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Regional Sections Feature Brings the News Home

Commemorating its 140th year of operation, The Yomiuri Shimbun has added a Regional Sections (Showa Era) feature to Yomidas Rekishikan, its online archive. In this optional feature, scans of 2.76 million regional news pages dating from 1933 to 2001 have been added to the archive, bringing an intimate view of local events, budgets and election results of local governments, and human interest stories about local celebrities.

Strong interest in the local community

From the Jan. 5, 1972, Nagasaki edition

Examples abound of articles which captured the imagination of the community, or proved to be a forerunner of national events. In 1972, the Nagasaki Bureau ran a year-long series titled “Women in Nagasaki”, including an opinion poll showing that Nagasaki women are quiet but have a big heart.

On Nov. 15, 1973, the Yamaguchi Prefecture edition reported on the opening of the Kanmon Bridge linking Japan’s main island of Honshu with Kyushu. The comments of prominent local citizens express their excitement at the prospect of improved access to the heart of Japan.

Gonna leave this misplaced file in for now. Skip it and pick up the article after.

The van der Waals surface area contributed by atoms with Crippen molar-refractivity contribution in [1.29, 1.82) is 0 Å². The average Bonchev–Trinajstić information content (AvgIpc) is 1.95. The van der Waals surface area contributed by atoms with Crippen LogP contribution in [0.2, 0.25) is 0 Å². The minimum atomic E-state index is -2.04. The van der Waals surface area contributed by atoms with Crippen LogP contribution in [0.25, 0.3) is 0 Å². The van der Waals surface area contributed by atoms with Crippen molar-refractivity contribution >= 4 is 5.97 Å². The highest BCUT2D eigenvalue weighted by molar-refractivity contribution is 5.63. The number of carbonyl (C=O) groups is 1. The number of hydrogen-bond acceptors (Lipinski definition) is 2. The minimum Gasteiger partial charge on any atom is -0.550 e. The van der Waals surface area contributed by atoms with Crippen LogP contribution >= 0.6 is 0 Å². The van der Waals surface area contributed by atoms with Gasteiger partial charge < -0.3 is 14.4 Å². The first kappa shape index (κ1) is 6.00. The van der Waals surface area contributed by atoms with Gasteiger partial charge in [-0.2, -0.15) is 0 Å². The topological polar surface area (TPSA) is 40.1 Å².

A microcosm and a harbinger

Hindsight often shows us that a local news story reported on a harbinger of social issues with a national scope. On New Year’s Day in 1971, the Kanagawa Prefecture edition ran a story predicting that the rampant rise of automobiles, buildings, apartment complexes and factories would result in air, water and soil pollution causing serious threats to public health. The first installment of a new series titled “On the Increase! On the Rise!” visited a public elementary school in Yokohama where the student enrollment had seen an explosive eight-fold growth in nine months as a result of rapid urbanization in the early 1970s.

Compared to the articles appearing in the national news pages, readers find the local news stories are more immediate, accessible and easier to relate to. National news stories provide a bird’s eye views of current topics, while the Regional Sections home in on local communities throughout Japan.

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